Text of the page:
Jeff Gaynor

President, American Resilience, LLC

(immediate Past President, CEO and Board Member, Infraguard National Members Alliance)

“Critical infrastructure enables the spectrum of American life. Despite its consequence enabling and amplifying condition, America’s critical infrastructure(s) are increasingly reliant on the Internet. Through predators’ eyes, this reliance makes the Internet both a vector and Single Point of National Failure. Infrastructure protection and security-based efforts suffer from a common fatal flaw; protection and security are objectively unmeasurable conditions. Accordingly, it is impossible to quantify how much protection or security is required to ensure the preparedness of America’s enablers.

Correcting America’s cyber-reliant preparedness trajectory is therefore the most fundamental of homeland and national preparedness and security imperatives. Achieving and sustaining national preparedness requires continuous application of an objectively measurable and accepted standard and success metric. That preparedness standard is resilience and time is the resilience success metric.

Built from American communities to Pennsylvania Avenue, resilience is a preparedness culture primed by:

  • Critical infrastructure performance requirements
  • Risk-based knowledge of how long critical infrastructure operations can be disrupted (and with $1.5 trillion in infrastructure investment under discussion)
  • Creation of capacities to ensure the predictable delivery of infrastructure services

Suffering avoidable consequences is folly. Proactive and proven resilience-based preparedness mindsets, metrics, methodologies and technologies have been and remain available for immediate nationwide implementation.”

 

Lara Shane

Professional Lecturer, School of Communications, American University

(former Director of Public Education, U.S. Department of Homeland Security)

“Any effort to measure preparedness needs to include a close look at citizen preparedness, since all too often it is citizens who are first to respond on a scene and to support each other in the wake of emergencies. To measure citizen preparedness, we need to examine three key elements: knowledge, attitudes and behavior.

For knowledge, we need to understand whether people know their evacuation routes, where their community shelters are, how to turn off water to the house and who to call for water or gas line issues. It’s also important to know critical financial and insurance account information, should you need to access these resources. Knowing what to do, and where to turn when an issue is beyond your personal expertise, is key to keeping yourself and your family safe.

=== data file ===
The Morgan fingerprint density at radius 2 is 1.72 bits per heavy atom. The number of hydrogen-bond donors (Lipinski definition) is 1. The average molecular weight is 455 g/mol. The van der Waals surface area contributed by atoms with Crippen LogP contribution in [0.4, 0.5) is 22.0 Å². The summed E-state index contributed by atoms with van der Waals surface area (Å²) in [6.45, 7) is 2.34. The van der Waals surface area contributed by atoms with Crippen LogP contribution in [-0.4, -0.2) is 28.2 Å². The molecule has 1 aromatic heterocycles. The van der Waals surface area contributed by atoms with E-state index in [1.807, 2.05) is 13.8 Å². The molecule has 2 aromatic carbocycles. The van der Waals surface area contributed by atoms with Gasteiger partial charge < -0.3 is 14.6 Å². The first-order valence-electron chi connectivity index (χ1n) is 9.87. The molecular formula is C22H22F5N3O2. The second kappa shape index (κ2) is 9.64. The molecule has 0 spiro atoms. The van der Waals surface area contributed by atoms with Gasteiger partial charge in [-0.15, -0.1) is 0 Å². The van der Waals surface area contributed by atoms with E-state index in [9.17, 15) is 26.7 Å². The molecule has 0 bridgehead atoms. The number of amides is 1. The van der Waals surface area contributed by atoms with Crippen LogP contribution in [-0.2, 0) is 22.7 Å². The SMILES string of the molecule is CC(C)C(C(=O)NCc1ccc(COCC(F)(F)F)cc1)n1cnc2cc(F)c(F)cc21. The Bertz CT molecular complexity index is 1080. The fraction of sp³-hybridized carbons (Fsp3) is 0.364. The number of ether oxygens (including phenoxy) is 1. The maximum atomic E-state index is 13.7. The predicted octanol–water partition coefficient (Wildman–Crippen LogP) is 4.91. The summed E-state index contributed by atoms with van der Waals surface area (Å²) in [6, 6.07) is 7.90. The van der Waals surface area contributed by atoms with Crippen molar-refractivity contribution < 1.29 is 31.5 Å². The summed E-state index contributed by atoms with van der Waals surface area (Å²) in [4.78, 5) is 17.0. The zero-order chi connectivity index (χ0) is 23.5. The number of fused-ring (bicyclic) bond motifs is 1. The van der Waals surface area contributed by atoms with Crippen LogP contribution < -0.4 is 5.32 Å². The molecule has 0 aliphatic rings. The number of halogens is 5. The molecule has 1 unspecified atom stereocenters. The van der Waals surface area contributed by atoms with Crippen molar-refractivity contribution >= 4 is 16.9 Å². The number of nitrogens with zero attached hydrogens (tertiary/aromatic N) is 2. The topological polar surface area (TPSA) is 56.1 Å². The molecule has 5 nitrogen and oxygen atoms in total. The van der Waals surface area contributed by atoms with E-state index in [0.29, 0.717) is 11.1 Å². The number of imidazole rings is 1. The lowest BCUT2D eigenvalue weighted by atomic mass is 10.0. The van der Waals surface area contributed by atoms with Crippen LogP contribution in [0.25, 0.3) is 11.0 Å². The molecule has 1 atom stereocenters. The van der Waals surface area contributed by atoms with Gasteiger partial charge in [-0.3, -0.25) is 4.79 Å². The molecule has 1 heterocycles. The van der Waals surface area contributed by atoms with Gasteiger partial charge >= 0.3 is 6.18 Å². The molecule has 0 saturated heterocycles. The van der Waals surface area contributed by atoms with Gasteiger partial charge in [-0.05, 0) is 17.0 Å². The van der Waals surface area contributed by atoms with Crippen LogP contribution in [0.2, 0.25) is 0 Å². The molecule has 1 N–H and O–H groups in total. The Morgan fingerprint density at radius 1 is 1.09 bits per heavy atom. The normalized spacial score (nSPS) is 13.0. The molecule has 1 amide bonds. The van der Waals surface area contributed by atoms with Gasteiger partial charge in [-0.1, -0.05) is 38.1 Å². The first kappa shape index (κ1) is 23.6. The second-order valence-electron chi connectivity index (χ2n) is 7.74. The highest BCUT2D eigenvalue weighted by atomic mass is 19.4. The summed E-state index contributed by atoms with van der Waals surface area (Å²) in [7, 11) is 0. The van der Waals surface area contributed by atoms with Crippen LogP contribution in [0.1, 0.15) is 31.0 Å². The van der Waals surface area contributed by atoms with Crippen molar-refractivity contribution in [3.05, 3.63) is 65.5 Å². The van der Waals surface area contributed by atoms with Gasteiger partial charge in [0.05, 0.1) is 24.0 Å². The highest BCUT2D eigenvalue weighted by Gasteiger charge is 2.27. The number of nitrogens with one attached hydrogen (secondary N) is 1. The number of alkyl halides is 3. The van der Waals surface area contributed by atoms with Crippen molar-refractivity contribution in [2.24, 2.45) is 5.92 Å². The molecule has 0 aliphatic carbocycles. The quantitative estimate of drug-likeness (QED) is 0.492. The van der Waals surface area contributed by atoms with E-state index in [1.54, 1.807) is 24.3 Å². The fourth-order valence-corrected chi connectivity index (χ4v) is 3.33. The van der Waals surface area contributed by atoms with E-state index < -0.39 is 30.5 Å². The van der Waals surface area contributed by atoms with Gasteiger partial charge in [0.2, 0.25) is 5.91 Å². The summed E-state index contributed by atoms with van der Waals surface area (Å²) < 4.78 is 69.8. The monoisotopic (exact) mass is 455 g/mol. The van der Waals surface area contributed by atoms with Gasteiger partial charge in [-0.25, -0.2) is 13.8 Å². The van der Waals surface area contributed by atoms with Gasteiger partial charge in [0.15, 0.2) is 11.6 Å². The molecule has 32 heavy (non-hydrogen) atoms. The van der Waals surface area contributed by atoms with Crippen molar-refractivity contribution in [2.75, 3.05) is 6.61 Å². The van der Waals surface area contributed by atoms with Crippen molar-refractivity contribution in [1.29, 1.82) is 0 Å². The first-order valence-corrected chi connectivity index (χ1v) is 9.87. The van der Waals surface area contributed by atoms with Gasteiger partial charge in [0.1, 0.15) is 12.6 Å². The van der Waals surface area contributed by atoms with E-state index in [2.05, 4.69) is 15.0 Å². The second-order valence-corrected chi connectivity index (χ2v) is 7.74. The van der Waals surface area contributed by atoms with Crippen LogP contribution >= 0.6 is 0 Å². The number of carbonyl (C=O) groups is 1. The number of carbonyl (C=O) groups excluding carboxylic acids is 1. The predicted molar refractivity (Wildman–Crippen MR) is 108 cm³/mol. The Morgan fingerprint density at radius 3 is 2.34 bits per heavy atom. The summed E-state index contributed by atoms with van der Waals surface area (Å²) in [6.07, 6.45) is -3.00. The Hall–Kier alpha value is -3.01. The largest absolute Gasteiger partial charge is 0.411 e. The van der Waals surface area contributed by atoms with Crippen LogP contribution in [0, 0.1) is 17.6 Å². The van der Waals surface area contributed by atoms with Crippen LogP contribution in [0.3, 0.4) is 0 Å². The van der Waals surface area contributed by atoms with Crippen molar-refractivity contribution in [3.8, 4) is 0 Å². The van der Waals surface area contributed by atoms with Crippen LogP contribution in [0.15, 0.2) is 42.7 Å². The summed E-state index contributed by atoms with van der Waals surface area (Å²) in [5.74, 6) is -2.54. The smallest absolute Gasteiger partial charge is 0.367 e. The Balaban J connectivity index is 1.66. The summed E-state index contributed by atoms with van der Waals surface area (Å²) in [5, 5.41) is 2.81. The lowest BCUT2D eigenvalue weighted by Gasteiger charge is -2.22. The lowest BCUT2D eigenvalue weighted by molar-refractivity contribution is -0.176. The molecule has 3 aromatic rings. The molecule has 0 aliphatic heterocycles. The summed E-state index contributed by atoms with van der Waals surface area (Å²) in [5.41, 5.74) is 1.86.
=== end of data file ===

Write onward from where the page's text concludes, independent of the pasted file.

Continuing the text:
For attitudes, we need to measure whether people are willing and able to prepare for emergencies by setting aside supplies, making copies of important papers, and listening to the expert advice of the authorities. If they are willing, but unable, to prepare due to financial restraints, we have to work as a community to provide resources on demand to people in need.

Lastly, and most importantly, we need to measure behavior. Have people actually set aside needed supplies, such as batteries, food and water? Have families had conversations about who they’ll call and where they’ll meet if an emergency happens and they can’t make it home? How many people in the community are trained as volunteers or for a Community Emergency Response Team (CERT)?

Understanding the knowledge, attitudes and actions of citizens can help lead to a more resilient community, state or nation.”

 

Vance Taylor

Chief, Office of Access and Functional Needs, California Governor’s Office of Emergency Services

“Approximately 35 percent of California’s 40 million residents have a disability, are older or have some form of access or functional need. Recognizing that all incidents disproportionately impact individuals with access and functional needs, California’s governor established the Office of Access and Functional Needs in 2008 and placed it within his Office of Emergency Services. As chief, I work to identify and integrate access and functional needs throughout the state’s emergency management systems.